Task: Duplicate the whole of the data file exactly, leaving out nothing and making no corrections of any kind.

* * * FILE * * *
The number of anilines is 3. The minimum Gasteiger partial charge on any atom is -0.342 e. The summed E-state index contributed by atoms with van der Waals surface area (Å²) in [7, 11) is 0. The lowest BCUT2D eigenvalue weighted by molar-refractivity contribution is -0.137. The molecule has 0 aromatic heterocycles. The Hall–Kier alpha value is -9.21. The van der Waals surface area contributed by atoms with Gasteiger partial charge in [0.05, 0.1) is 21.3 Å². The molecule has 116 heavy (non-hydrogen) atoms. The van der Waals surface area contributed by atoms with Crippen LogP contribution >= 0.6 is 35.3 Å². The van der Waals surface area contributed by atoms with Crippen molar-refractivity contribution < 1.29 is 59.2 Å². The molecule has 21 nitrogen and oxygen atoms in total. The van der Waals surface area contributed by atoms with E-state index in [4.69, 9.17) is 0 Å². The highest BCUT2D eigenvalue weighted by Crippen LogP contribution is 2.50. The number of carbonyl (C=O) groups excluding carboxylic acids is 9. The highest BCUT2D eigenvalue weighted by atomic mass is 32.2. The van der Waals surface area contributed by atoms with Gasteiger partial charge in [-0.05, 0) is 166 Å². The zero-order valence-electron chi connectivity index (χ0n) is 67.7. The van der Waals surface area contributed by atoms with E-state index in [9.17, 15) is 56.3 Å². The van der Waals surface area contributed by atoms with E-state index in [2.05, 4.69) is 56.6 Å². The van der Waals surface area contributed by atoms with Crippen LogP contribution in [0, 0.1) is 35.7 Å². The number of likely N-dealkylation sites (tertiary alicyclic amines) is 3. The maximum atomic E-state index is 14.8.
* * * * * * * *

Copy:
The number of anilines is 3. The minimum Gasteiger partial charge on any atom is -0.342 e. The summed E-state index contributed by atoms with van der Waals surface area (Å²) in [7, 11) is 0. The lowest BCUT2D eigenvalue weighted by molar-refractivity contribution is -0.137. The molecule has 0 aromatic heterocycles. The Hall–Kier alpha value is -9.21. The van der Waals surface area contributed by atoms with Gasteiger partial charge in [0.05, 0.1) is 21.3 Å². The molecule has 116 heavy (non-hydrogen) atoms. The van der Waals surface area contributed by atoms with Crippen LogP contribution >= 0.6 is 35.3 Å². The van der Waals surface area contributed by atoms with Crippen molar-refractivity contribution < 1.29 is 59.2 Å². The molecule has 21 nitrogen and oxygen atoms in total. The van der Waals surface area contributed by atoms with E-state index in [4.69, 9.17) is 0 Å². The highest BCUT2D eigenvalue weighted by Crippen LogP contribution is 2.50. The number of carbonyl (C=O) groups excluding carboxylic acids is 9. The highest BCUT2D eigenvalue weighted by atomic mass is 32.2. The van der Waals surface area contributed by atoms with Gasteiger partial charge in [-0.05, 0) is 166 Å². The zero-order valence-electron chi connectivity index (χ0n) is 67.7. The van der Waals surface area contributed by atoms with E-state index in [9.17, 15) is 56.3 Å². The van der Waals surface area contributed by atoms with E-state index in [2.05, 4.69) is 56.6 Å². The van der Waals surface area contributed by atoms with Crippen LogP contribution in [0, 0.1) is 35.7 Å². The number of likely N-dealkylation sites (tertiary alicyclic amines) is 3. The maximum atomic E-state index is 14.8.